Real-time control of the direction of a propagating crack is little explored area of management of structural integrity. We have examined it with experiments on quasi-static (slow) cracks in PMMA (Polymethyl-Methacrylate). We have observed that in PMMA when the mean crack speeds are low (between 0.1 and 0.4 mm/s) secondary thermal sources of relatively low power (of the order of 2 W) can be used to achieve a significant crack redirection. In this interval the micro-photographs of cracks present a fishbone structure, and we argue that the side lobes arc: micro-cracks which appear inside shear bands. The respective fracture surfaces look rippled (hackled). We have observed a clear reverse correlation between the crack speed and the angle of redirection. When the mean crack speed exceeds 0.4 mm/s) and the fracture surface is mirror smooth no trajectory redirection is achieved. It appears the micro-cracks act as notches and alleviate crack redirection. Therefore, one of our conclusions is that it might be possible to use relatively weak sources to redirect fast cracks that propagate with a super-critical speed. This hypothesis is advanced because fast cracks are also known to possess a fishbone structure and hackled fracture surface.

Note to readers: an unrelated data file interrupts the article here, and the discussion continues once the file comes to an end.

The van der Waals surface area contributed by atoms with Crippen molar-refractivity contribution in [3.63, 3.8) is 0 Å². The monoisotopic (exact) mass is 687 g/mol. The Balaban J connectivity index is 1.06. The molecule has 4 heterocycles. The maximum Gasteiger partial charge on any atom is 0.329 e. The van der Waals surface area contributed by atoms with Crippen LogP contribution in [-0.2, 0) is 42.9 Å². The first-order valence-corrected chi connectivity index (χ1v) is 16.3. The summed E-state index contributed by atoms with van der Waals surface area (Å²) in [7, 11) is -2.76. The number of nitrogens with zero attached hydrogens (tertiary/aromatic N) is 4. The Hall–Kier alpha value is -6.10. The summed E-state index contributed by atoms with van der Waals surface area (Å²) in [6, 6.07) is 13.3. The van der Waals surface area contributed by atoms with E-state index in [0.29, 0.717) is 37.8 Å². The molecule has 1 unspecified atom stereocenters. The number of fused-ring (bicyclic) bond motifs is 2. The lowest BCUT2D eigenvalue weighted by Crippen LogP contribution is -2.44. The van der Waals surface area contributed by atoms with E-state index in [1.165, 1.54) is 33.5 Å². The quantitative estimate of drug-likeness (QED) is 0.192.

|Number of pages||11|
|Publication status||Published - 2009|